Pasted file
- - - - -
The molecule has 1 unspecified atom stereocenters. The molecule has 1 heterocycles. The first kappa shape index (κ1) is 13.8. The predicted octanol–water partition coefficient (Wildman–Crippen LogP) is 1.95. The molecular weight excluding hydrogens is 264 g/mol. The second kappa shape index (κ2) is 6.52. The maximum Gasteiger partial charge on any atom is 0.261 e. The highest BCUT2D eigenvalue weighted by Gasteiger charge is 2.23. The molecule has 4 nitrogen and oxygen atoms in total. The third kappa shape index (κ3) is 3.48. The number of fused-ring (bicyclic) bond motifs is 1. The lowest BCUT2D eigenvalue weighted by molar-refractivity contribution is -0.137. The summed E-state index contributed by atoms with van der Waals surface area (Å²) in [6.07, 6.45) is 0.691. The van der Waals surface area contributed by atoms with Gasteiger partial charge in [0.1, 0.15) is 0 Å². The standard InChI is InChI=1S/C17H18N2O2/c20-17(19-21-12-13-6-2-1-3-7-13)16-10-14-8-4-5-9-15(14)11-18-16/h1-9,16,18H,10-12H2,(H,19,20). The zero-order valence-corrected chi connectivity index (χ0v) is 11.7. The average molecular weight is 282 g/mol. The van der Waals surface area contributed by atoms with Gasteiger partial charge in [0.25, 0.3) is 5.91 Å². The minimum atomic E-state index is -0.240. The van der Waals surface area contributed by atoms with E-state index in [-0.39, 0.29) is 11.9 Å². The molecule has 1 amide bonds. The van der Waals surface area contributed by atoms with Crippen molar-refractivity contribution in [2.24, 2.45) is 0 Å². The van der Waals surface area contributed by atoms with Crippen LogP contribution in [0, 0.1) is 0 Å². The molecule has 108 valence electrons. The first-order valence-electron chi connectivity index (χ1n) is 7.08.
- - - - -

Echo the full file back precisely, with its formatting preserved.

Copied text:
The molecule has 1 unspecified atom stereocenters. The molecule has 1 heterocycles. The first kappa shape index (κ1) is 13.8. The predicted octanol–water partition coefficient (Wildman–Crippen LogP) is 1.95. The molecular weight excluding hydrogens is 264 g/mol. The second kappa shape index (κ2) is 6.52. The maximum Gasteiger partial charge on any atom is 0.261 e. The highest BCUT2D eigenvalue weighted by Gasteiger charge is 2.23. The molecule has 4 nitrogen and oxygen atoms in total. The third kappa shape index (κ3) is 3.48. The number of fused-ring (bicyclic) bond motifs is 1. The lowest BCUT2D eigenvalue weighted by molar-refractivity contribution is -0.137. The summed E-state index contributed by atoms with van der Waals surface area (Å²) in [6.07, 6.45) is 0.691. The van der Waals surface area contributed by atoms with Gasteiger partial charge in [0.1, 0.15) is 0 Å². The standard InChI is InChI=1S/C17H18N2O2/c20-17(19-21-12-13-6-2-1-3-7-13)16-10-14-8-4-5-9-15(14)11-18-16/h1-9,16,18H,10-12H2,(H,19,20). The zero-order valence-corrected chi connectivity index (χ0v) is 11.7. The average molecular weight is 282 g/mol. The van der Waals surface area contributed by atoms with Gasteiger partial charge in [0.25, 0.3) is 5.91 Å². The minimum atomic E-state index is -0.240. The van der Waals surface area contributed by atoms with E-state index in [-0.39, 0.29) is 11.9 Å². The molecule has 1 amide bonds. The van der Waals surface area contributed by atoms with Crippen molar-refractivity contribution in [2.24, 2.45) is 0 Å². The van der Waals surface area contributed by atoms with Crippen LogP contribution in [0, 0.1) is 0 Å². The molecule has 108 valence electrons. The first-order valence-electron chi connectivity index (χ1n) is 7.08.